Tuesday, 31 May 2016

Ryley Nevills

Ms. Kurtz


May 29, 2016                       

                                                                   Life without a kilt:
                                       How immigration changed my attire

If my ancestors hadn’t immigrated to Canada, I might be writing this blog in a kilt, with the haunting sounds of the bagpipe playing in the background…well, not actually, but my life would definitely have been different from what I know.
As you can probably guess, my ancestors immigrated to Canada from Scotland in 1953. Specifically, my mom’s grandparents immigrated from Glasgow, Scotland to Hamilton, Ontario, bringing with them 3 of their 6 children; the other 3 were grown and married by 1953. The 3 children they brought with them included my maternal grandmother Sheena Brown. The older siblings eventually followed their parents and also immigrated to Canada a few years later. My maternal great-grandma, Mary Brown, was actually born in Ireland but was raised in Scotland and always considered Scotland to be home. My maternal great grandpa, Robert Brown was born in Glasgow. My mom’s paternal grandparents were both born on the east coast of Canada and their families had been settled there since the late 1800’s. My dad’s paternal and maternal grandparents all have Scottish roots, so the common denominator here appears to be Scotland which is why I will focus on my Scottish roots for the purpose of this blog.

My maternal great grandfather, Robert Brown, owned his own business, a limo service, in Glasgow, in the early 1950s. However, unemployment was high in Glasgow in 1953, ranging from 28-30% (Scottish Affairs, Hasard , 1953). This factor and a weak economy led to poor business for Robert Brown and he had heard from friends who had immigrated to Canada that there were better financial opportunities to be had across the pond. He heard about a steel company in Hamilton, Ontario who were looking to hire and who offered good wages and benefits. Since things were looking bleak in Scotland, Robert decided to make the move in the hopes of providing a better life for his family. Meanwhile in Canada things were booming. The following excerpt from a magazine article describes the atmosphere of that time period:  “After a decade of depression and 6 years of war, Canadians are bursting with optimism in the 1950s. It is a time of prosperity and mass consumerism for most. Products Canadians want are readily available, and Canadians have the money to buy them, and they do” (Vincent, 2001). No wonder immigrants were attracted to Canada during that time period, and my ancestors were no exception. So Robert Brown set off for Canada, solo and by ship, in search of a job and a home in the new, promised land. A few months later he had secured a job at Stelco, where he continued to work for 25 years, before his eventual retirement. He purchased a home, and sent for his family.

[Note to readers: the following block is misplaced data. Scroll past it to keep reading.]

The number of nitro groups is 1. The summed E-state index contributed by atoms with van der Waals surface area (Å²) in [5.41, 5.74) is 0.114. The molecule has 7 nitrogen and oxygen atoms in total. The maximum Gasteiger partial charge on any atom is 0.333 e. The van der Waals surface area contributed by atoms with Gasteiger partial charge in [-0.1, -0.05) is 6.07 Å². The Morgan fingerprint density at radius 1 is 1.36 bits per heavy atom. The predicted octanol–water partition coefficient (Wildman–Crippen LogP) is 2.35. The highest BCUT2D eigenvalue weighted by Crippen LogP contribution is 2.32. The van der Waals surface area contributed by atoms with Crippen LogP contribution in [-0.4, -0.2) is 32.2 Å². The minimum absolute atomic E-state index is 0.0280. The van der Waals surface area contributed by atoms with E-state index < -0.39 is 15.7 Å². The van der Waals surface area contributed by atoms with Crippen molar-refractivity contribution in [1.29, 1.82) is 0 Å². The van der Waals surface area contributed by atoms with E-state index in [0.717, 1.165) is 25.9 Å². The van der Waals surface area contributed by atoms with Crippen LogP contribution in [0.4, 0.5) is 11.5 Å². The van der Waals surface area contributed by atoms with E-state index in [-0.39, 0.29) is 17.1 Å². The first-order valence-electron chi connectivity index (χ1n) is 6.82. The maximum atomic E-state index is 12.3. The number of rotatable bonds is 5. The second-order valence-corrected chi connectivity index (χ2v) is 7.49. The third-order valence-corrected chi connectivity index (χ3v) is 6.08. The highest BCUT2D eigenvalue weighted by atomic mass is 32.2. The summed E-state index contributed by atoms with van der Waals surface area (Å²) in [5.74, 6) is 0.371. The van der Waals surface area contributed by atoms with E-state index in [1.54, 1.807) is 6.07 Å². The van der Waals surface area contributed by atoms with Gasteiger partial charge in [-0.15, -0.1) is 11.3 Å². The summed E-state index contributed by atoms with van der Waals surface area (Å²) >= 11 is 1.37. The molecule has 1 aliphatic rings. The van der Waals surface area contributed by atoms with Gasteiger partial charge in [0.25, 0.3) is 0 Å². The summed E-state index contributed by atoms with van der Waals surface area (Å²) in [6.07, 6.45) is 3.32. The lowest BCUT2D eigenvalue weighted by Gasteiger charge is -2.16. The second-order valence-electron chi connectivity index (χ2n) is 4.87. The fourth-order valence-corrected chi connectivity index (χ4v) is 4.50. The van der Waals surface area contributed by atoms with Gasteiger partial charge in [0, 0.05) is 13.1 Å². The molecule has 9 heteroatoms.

Although it took some time, the family settled in to their new home and became accustomed to the Canadian way of life. My great grandma found employment at St. Joseph’s Hospital in Hamilton and the kids were enrolled in school and within no time had lost their Scottish accents. The major push/pull factors in the decision to come to Canada included 1) the ability to provide a better life financially for the family (push); 2) the 3 children and numerous extended family left behind in Scotland (pull); 3) the excitement of the prosperity and future job opportunities for the children (push); 4) the business that my great grandfather had to leave behind (pull). However, the decision was ultimately made to immigrate to Canada and the move was a successful one for my ancestors, but what would my life now look like had they remained in Scotland?

One difference would be the ability to get a part time job. As the charts above show, the unemployment rate for young people in Glasgow is substantially higher than it is here in Canada. In addition, the cost of living in Glasgow is for the most part higher than it is here in Toronto, but wages are not higher, therefore one would assume that the overall quality of life would be somewhat less.

Indices Difference
Consumer Prices in Glasgow are 12.32% higher than in Toronto
Consumer Prices Including Rent in Glasgow are 0.36% higher than in Toronto
Rent Prices in Glasgow are 23.18% lower than in Toronto
Restaurant Prices in Glasgow are 35.04% higher than in Toronto
Groceries Prices in Glasgow are 2.91% lower than in Toronto
Local Purchasing Power in Glasgow is 5.54% lower than in Toronto

Also, had my ancestors remained in Glasgow, I would now be living in a city of over 600,000 people (UK population, 2016)  instead of a town of about 40,000. That would mean a different lifestyle entirely, faster paced and more hectic. No four wheelers, no dirt bikes, no fields. The most popular sport in Scotland is football (aka soccer) and ice hockey and box lacrosse are not popular, so the sports I’ve played for my entire life I would never have been exposed to. Finally there’s the kilt issue…2 of my great uncles who were married in Scotland were married in kilts, piped down the aisle in bagpipes. If I lived there, that might have been my fate one day, so I can honestly say I’m very grateful to my great grandpa, Robert Brown, for taking the chance and coming to Canada, where men don’t wear kilts, even on their wedding day!

Works Cited: 


Vincent, Mary, Canadians At Work, Home & Play, 2001

Sheena Brown , personal interview, May 2016

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